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The GRID3 function fits a smooth function to a set of 3D scattered nodes (xi, yi, zi) with associated data values (fi). The function can be sampled over a set of user-specified points, or over an arbitrary 3D grid which can then be viewed using the SLICER3 procedure.

GRID3 uses the method described in Renka, R. J., “Multivariate Interpolation of Large Sets of Scattered Data,” ACM Transactions on Mathematical Software, Vol. 14, No. 2, June 1988, Pages 139-148, which has been referred to as the Modified Shepard’s Method. The function described by this method has the advantages of being equal to the values of fi, at each (xi, yi, zi), and being smooth (having continuous first partial derivatives).


Produce a set random points within the (0,1) unit cube and simulate a function:

; Number of irregular samples:
N = 300
; Generate random values between 0 and 1:
; The function to simulate:
F = (X-.5)^2 + (Y-.5)^2 + Z
; Return a cube with 25 equal-interval samples along each axis:
Result = GRID3(X, Y, Z, F)
; Return a cube with 11 elements along each dimension, which
; samples each axis at (0, 0.1, ..., 1.0):
Result = GRID3(X, Y, Z, F, START=[0., 0., 0], $
   DELTA=0.1, NGRID=10)
print, result

The same result is produced by the statements:

; Create sample values:
S = FINDGEN(11) / 10.
Result = GRID3(X, Y, Z, F, S, S, S, /GRID)


Result = GRID3( X, Y, Z, F, Gx, Gy, Gz [, DELTA=scalar/vector] [, DTOL=value] [, GRID=value] [, NGRID=value] [, START=[x, y, z]] )

Return Value

If no optional or keyword parameters are supplied, GRID3 produces a regularly-sampled volume with dimensions of (25, 25, 25), made up of single-precision, floating-point values, enclosing the original data points.


X, Y, Z, F

Arrays containing the locations of the data points, and the value of the variable to be interpolated at that point. X, Y, Z, and F must have the same number of elements (with a minimum of 10 elements per array) and are converted to floating-point if necessary.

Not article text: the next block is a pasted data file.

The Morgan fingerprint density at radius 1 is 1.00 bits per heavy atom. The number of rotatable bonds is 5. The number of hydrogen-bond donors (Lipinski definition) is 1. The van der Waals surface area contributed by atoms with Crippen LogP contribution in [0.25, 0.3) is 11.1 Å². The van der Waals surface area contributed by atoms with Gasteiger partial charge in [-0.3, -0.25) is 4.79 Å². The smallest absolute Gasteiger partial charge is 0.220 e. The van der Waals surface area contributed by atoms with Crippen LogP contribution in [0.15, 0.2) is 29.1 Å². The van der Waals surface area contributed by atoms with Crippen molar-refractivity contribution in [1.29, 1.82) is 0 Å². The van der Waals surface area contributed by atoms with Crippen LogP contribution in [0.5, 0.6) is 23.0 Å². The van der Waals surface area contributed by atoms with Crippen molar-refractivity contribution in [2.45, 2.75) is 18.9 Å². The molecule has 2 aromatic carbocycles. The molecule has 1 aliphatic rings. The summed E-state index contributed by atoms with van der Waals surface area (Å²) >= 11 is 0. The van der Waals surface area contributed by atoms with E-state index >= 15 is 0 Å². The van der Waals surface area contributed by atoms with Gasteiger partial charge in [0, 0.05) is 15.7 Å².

Note: For the greatest possible accuracy, the arrays X, Y, and Z should be scaled to fit in the range [0,1].

Gx, Gy, Gz

Optional arrays containing the locations within the volume to be sampled (if the GRID keyword is not set), or the locations along each axis of the sampling grid (if the GRID keyword is set). If these parameters are supplied, the keywords DELTA, NGRID, and START are ignored.

If the keyword GRID is not set, the result has the same number of elements as Gx, Gy, and Gz. The ith element of the result contains the value of the interpolate at (Gxi, Gyi, Gzi). The result has the same dimensions as Gx.

If the GRID keyword is set, the result of GRID3 is a three-dimensional, single-precision, floating-point array with dimensions of (Nx, Ny, Nz), where Nx, Ny, and Nz are the number of elements in Gx, Gy, and Gz, respectively.



Set this keyword to a three-element vector or a scalar that specifies the grid spacing in the X, Y, and Z dimensions. The default spacing produces NGRID samples within the range of each axis.


The tolerance for detecting an ill-conditioned system of equations. The default value is 0.01, which is appropriate for small ranges of X, Y, and Z. For large ranges of X, Y, or Z, it may be necessary to decrease the value of DTOL. If you receive the error message “GRID3: Ill-conditioned matrix or all nodes co-planar,” try decreasing the value of DTOL.


This keyword specifies the interpretation of Gx, Gy, and Gz. The default value for GRID is zero if Gx, Gy, and Gz are supplied, otherwise a regularly-gridded volume is produced.


The number of samples along each axis. NGRID can be set to a scalar, in which case each axis has the same number of samples, or to a three-element array containing the number of samples for each axis. The default value for NGRID is 25.


A three-element array that specifies the starting value for each grid. The default value for START is the minimum value in the respective X, Y, and Z array.

Version History

Pre 4.0


See Also


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